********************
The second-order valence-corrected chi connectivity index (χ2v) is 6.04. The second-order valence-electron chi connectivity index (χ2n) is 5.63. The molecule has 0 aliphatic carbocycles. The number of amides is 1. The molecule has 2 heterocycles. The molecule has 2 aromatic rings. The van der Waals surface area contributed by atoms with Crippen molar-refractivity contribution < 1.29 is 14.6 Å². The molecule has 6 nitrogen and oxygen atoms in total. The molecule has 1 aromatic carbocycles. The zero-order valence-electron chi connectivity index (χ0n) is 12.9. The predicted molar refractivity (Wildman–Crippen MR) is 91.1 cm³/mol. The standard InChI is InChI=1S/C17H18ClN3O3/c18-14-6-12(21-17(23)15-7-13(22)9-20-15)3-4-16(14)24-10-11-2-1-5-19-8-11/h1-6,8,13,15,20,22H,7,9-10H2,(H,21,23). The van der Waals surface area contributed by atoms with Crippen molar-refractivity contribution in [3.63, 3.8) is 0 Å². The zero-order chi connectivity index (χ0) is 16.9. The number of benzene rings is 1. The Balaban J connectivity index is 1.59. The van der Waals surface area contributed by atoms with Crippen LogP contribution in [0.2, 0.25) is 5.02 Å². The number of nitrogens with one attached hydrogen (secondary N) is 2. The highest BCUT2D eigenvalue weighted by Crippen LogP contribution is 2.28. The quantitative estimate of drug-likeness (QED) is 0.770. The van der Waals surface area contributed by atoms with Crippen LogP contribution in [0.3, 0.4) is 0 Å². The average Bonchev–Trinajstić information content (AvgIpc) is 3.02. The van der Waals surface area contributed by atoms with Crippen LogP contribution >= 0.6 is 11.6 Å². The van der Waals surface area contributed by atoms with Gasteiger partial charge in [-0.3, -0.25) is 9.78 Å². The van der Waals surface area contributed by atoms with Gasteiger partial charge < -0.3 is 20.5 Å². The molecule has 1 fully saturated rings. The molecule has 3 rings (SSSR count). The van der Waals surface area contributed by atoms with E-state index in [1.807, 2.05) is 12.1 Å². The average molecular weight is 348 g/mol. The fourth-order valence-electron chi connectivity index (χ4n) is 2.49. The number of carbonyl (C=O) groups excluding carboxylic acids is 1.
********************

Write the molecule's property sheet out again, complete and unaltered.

The second-order valence-corrected chi connectivity index (χ2v) is 6.04. The second-order valence-electron chi connectivity index (χ2n) is 5.63. The molecule has 0 aliphatic carbocycles. The number of amides is 1. The molecule has 2 heterocycles. The molecule has 2 aromatic rings. The van der Waals surface area contributed by atoms with Crippen molar-refractivity contribution < 1.29 is 14.6 Å². The molecule has 6 nitrogen and oxygen atoms in total. The molecule has 1 aromatic carbocycles. The zero-order valence-electron chi connectivity index (χ0n) is 12.9. The predicted molar refractivity (Wildman–Crippen MR) is 91.1 cm³/mol. The standard InChI is InChI=1S/C17H18ClN3O3/c18-14-6-12(21-17(23)15-7-13(22)9-20-15)3-4-16(14)24-10-11-2-1-5-19-8-11/h1-6,8,13,15,20,22H,7,9-10H2,(H,21,23). The van der Waals surface area contributed by atoms with Crippen molar-refractivity contribution in [3.63, 3.8) is 0 Å². The zero-order chi connectivity index (χ0) is 16.9. The number of benzene rings is 1. The Balaban J connectivity index is 1.59. The van der Waals surface area contributed by atoms with Crippen LogP contribution in [0.2, 0.25) is 5.02 Å². The number of nitrogens with one attached hydrogen (secondary N) is 2. The highest BCUT2D eigenvalue weighted by Crippen LogP contribution is 2.28. The quantitative estimate of drug-likeness (QED) is 0.770. The van der Waals surface area contributed by atoms with Crippen LogP contribution in [0.3, 0.4) is 0 Å². The average Bonchev–Trinajstić information content (AvgIpc) is 3.02. The van der Waals surface area contributed by atoms with Crippen LogP contribution >= 0.6 is 11.6 Å². The van der Waals surface area contributed by atoms with Gasteiger partial charge in [-0.3, -0.25) is 9.78 Å². The van der Waals surface area contributed by atoms with Gasteiger partial charge < -0.3 is 20.5 Å². The molecule has 1 fully saturated rings. The molecule has 3 rings (SSSR count). The van der Waals surface area contributed by atoms with E-state index in [1.807, 2.05) is 12.1 Å². The average molecular weight is 348 g/mol. The fourth-order valence-electron chi connectivity index (χ4n) is 2.49. The number of carbonyl (C=O) groups excluding carboxylic acids is 1.